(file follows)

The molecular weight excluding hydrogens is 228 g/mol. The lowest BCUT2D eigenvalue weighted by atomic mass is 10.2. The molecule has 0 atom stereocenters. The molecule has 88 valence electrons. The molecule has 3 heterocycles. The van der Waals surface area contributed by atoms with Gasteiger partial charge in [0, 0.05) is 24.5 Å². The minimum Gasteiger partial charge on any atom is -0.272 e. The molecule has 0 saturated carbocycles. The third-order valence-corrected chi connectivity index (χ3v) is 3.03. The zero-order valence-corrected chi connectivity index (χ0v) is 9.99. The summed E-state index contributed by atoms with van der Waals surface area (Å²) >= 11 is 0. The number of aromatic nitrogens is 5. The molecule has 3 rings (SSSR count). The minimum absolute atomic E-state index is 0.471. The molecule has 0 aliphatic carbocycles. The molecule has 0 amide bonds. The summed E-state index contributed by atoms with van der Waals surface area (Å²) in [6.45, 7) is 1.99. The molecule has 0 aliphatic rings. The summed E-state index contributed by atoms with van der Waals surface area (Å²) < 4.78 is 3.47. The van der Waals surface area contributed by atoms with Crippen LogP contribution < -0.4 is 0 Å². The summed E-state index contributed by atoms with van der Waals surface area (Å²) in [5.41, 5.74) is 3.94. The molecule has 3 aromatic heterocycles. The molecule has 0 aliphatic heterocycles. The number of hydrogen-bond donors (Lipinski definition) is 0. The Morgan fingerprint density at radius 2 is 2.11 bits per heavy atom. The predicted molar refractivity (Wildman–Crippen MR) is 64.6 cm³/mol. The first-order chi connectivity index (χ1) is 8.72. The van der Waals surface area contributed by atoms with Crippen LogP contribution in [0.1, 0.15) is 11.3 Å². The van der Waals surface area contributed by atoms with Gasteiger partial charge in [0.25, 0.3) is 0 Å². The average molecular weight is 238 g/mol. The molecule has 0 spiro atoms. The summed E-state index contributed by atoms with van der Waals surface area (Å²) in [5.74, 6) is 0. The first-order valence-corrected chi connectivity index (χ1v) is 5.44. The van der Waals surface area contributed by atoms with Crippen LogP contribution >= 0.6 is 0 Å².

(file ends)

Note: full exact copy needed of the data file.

The molecular weight excluding hydrogens is 228 g/mol. The lowest BCUT2D eigenvalue weighted by atomic mass is 10.2. The molecule has 0 atom stereocenters. The molecule has 88 valence electrons. The molecule has 3 heterocycles. The van der Waals surface area contributed by atoms with Gasteiger partial charge in [0, 0.05) is 24.5 Å². The minimum Gasteiger partial charge on any atom is -0.272 e. The molecule has 0 saturated carbocycles. The third-order valence-corrected chi connectivity index (χ3v) is 3.03. The zero-order valence-corrected chi connectivity index (χ0v) is 9.99. The summed E-state index contributed by atoms with van der Waals surface area (Å²) >= 11 is 0. The number of aromatic nitrogens is 5. The molecule has 3 rings (SSSR count). The minimum absolute atomic E-state index is 0.471. The molecule has 0 aliphatic carbocycles. The molecule has 0 amide bonds. The summed E-state index contributed by atoms with van der Waals surface area (Å²) in [6.45, 7) is 1.99. The molecule has 0 aliphatic rings. The summed E-state index contributed by atoms with van der Waals surface area (Å²) < 4.78 is 3.47. The van der Waals surface area contributed by atoms with Crippen LogP contribution < -0.4 is 0 Å². The summed E-state index contributed by atoms with van der Waals surface area (Å²) in [5.41, 5.74) is 3.94. The molecule has 3 aromatic heterocycles. The molecule has 0 aliphatic heterocycles. The number of hydrogen-bond donors (Lipinski definition) is 0. The Morgan fingerprint density at radius 2 is 2.11 bits per heavy atom. The predicted molar refractivity (Wildman–Crippen MR) is 64.6 cm³/mol. The first-order chi connectivity index (χ1) is 8.72. The van der Waals surface area contributed by atoms with Crippen LogP contribution in [0.1, 0.15) is 11.3 Å². The van der Waals surface area contributed by atoms with Gasteiger partial charge in [0.25, 0.3) is 0 Å². The average molecular weight is 238 g/mol. The molecule has 0 spiro atoms. The summed E-state index contributed by atoms with van der Waals surface area (Å²) in [5.74, 6) is 0. The first-order valence-corrected chi connectivity index (χ1v) is 5.44. The van der Waals surface area contributed by atoms with Crippen LogP contribution >= 0.6 is 0 Å².